which is the PCD model based estimate for the probability Pr(gene set S is concordantly enriched  observed zscore matrix of gene set S). In the formula, I(true statement) = 1 and I(false statement) = 0 (indicator function). Notice that the formula can be simplified to a wellknown binomial tail probability if all {\left\{{u}_{S,i}\right\}}_{i=1}^{{m}_{S}} are the same. However, {\left\{{u}_{S,i}\right\}}_{i=1}^{{m}_{S}} are usually different in practice. Then, we need to calculate a tail probability for a heterogeneous Bernoulli process.
For the calculation for gene sets with coordinate downregulated differential expression, we need to focus on the combination of different components with (j_{1} = 2, j_{2} = 2, . . . , j_{ K } = 2). Then, we need to change the formulas for u_{ S,i } and CES_{ S } as follows:
False discovery rate
The concordant enrichment score given in Equation (2) is an estimated conditional probability of concordant enrichment, which can be considered as the true positive probability for the gene set S. This conditional probability is closely related to the concept of false discovery rate (FDR). FDR has been widely used to evaluate the proportion of false positives among the claimed positives [6, 23]. According to the discussion by McLachlan et al. [14], among the J top gene sets {S_{1}, S_{2}, . . . , S_{ J }} claimed significantly concordantly enriched, the false discovery rate can be estimated as:
Computational approximation
Although we have derived the formula for concordant enrichment score (CES), it is usually difficult to compute it in practice: the number of possible component combinations from different genes in a given gene set is usually huge. Based on our observation, most gene sets contain more than 20 genes. Since different genes have different probabilities of being concordantly upregulated and/or downregulated differentially expressed, we cannot further simplify the formula (we need to calculate a tail probability for a heterogeneous Bernoulli process). However, we can consider a simulation based approach to the approximation of CES given in Equation (2).
Monte Carlo approximation
Recall that the probability of event of interest u_{ S,i } can be calculated for a gene X_{ S,i } in a given gene set S = {X_{ S,i }, i = 1, 2, . . . , m_{ S }}. The simulation scheme is based on a heterogeneous Bernoulli process:

For each X_{ S,i }, simulate a Bernoulli random variable with probability of event u_{ S,i };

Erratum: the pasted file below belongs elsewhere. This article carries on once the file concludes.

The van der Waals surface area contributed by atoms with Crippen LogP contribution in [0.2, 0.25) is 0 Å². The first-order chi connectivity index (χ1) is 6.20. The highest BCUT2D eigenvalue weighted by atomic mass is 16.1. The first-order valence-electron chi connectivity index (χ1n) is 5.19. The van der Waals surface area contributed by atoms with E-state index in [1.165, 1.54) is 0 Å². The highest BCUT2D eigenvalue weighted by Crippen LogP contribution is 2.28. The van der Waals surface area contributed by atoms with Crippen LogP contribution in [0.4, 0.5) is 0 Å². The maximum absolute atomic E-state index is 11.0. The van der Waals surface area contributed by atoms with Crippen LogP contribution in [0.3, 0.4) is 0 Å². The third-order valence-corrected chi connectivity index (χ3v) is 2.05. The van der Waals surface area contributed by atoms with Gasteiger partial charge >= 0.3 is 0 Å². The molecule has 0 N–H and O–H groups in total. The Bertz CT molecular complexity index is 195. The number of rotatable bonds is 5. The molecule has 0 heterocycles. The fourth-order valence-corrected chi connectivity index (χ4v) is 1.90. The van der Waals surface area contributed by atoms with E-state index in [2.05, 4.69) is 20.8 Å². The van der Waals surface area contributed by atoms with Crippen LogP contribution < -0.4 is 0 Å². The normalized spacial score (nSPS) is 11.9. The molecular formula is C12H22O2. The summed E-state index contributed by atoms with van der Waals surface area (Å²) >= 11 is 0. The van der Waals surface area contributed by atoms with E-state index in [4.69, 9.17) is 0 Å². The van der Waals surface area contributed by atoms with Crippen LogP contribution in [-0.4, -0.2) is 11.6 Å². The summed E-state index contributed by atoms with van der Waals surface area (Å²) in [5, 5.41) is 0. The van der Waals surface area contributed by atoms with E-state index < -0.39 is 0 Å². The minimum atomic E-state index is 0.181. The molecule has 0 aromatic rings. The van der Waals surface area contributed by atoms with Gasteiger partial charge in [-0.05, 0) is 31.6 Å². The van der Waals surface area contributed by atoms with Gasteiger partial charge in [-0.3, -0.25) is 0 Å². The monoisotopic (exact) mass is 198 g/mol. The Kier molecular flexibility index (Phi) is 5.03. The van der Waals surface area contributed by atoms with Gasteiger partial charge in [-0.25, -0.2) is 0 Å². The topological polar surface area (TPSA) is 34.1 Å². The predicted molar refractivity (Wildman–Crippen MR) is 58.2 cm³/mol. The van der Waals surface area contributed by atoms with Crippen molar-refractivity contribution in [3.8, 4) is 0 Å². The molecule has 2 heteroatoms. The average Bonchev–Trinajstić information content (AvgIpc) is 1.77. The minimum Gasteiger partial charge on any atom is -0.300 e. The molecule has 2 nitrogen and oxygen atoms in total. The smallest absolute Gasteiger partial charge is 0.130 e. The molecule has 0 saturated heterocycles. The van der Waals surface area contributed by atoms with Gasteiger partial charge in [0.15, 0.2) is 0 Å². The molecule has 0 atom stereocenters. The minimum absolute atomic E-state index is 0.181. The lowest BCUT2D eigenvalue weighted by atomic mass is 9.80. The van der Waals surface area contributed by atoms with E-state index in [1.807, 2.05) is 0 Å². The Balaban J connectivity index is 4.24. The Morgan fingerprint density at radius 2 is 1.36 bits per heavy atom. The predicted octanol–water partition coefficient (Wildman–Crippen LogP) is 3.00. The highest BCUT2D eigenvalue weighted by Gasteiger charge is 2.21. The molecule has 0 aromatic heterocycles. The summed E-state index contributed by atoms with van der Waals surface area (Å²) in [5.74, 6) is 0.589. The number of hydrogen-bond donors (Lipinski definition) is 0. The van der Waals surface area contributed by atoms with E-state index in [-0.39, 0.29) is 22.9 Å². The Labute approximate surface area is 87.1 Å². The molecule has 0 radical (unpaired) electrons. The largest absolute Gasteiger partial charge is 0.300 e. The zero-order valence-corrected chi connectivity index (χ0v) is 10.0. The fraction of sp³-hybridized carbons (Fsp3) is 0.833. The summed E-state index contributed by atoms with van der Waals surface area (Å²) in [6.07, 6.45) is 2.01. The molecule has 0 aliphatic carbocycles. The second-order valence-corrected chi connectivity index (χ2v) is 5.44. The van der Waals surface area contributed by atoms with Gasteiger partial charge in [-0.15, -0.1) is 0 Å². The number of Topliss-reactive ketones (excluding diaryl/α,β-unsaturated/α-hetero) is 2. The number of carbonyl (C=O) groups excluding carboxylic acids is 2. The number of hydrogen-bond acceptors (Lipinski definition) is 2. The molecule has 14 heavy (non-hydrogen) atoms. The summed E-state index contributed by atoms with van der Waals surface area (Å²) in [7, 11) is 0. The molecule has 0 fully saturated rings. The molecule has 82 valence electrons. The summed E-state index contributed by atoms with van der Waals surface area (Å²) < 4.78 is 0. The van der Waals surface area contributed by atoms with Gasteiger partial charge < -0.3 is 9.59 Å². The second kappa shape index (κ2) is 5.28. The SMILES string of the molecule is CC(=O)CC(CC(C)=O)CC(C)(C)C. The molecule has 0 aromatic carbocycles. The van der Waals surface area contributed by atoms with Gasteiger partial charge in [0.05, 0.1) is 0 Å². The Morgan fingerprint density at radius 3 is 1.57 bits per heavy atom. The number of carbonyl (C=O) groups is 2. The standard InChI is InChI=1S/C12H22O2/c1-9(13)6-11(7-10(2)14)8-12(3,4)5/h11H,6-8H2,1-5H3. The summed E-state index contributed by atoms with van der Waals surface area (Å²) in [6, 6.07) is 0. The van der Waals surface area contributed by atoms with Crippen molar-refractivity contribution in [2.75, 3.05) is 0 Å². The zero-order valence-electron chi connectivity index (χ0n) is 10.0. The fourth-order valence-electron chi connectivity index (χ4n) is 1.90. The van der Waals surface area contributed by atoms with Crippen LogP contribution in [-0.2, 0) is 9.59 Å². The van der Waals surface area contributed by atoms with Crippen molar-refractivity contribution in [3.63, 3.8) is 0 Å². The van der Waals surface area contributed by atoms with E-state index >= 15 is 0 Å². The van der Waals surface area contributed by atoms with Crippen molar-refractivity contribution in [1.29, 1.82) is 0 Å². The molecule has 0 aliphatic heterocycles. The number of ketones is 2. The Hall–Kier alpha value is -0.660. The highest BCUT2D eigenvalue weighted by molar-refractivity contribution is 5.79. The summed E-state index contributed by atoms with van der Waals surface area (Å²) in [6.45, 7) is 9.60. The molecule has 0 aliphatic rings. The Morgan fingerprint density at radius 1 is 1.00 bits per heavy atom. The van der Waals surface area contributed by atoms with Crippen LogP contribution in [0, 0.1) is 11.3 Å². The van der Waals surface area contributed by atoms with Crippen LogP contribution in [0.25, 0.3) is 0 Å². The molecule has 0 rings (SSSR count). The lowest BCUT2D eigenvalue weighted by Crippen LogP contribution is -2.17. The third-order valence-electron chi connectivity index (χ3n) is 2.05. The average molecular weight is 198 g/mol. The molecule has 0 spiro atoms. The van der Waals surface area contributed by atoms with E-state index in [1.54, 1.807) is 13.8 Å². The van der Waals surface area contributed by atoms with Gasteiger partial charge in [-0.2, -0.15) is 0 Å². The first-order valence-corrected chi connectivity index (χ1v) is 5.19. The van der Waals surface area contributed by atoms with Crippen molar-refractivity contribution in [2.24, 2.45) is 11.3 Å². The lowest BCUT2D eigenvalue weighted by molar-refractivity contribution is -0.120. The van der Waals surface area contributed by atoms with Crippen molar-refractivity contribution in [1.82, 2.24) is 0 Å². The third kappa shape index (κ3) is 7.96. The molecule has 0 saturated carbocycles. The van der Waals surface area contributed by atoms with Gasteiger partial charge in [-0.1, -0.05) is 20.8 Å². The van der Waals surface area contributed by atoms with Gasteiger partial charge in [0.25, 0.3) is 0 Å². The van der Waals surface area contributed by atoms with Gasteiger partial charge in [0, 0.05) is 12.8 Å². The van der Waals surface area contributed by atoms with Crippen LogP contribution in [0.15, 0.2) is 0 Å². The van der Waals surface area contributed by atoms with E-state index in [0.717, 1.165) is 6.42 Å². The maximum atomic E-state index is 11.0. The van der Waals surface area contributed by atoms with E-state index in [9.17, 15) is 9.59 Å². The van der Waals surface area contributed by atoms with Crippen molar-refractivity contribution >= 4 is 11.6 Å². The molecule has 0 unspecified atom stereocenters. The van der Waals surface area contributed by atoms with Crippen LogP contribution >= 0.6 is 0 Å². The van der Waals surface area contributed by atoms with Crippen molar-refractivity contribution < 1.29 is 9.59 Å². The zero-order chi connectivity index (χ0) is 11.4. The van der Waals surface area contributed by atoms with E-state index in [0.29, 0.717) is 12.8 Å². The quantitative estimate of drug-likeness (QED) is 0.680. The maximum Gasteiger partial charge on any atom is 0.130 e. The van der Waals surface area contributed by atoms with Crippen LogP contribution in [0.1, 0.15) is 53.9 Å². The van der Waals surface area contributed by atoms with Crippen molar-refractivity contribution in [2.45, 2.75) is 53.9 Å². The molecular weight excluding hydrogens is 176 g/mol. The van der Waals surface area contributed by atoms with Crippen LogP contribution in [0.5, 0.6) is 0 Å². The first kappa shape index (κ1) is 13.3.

For the gene set S, count the number R of events from different genes;

Repeat the above two steps B times and report the approximated enrichment score as {number of \left(R>{m}_{S}{\widehat{\pi}}_{1,1,...,1}\right)\}/B.
One related question is how large B should be set in the simulation. As we have discussed above, the concordant enrichment score (CES) is closely related to the false discovery rate (FDR). Then, it is reasonable to require its accuracy around the 1% level for the 95% CES level (e.g. a 95% normally approximated binomial confidence interval 0.95 ± 0.01) and B = 2000 is adequate. Therefore, the Monte Carlo approximation is a feasible approach in practice. (In general, if we do not have a specific CES level, we can simply use an upper bound B = 10000 calculated based on the 95% normally approximated binomial confidence interval. Then, the related computing burden is still practically feasible.)
Results and discussion
Application #1: an integrative analysis of two data sets
To illustrate our method, we first considered two microarray gene expression data sets collected for lung cancer studies [24, 25]. The first one was collected by a research group in Boston (referred to as Boston data) and the second one was collected by a research group in Michigan (referred to as Michigan data). For an application of their Gene Set Enrichment Analysis (GSEA) method, Subramanian, Tamayo et al. [8] reorganized these two data sets, which were made freely available at http://www.broadinstitute.org/gsea. There were 62 and 86 patients for the Boston and Michigan data sets, respectively. These patients were classified as either "good" or "poor" outcomes. Expression profiles were available for 5216 genes that were common for both data sets. To compare our analysis results with the results reported by Subramanian, Tamayo et al. [8], we used an early version of gene set collection that was used by them [8]. Subramanian, Tamayo et al. [8] also suggested a moderate range of 15500 genes for the sizes of gene sets that were analyzed in their gene set analysis. A gene set was not analyzed if its number of genes was out of this range. This range was used in our analysis. To demonstrate the advantage of their GSEA, Subramanian, Tamayo et al. [8] observed several commonly significantly enriched gene sets from the analysis of each data set although no individual genes with significantly differential expression were identified.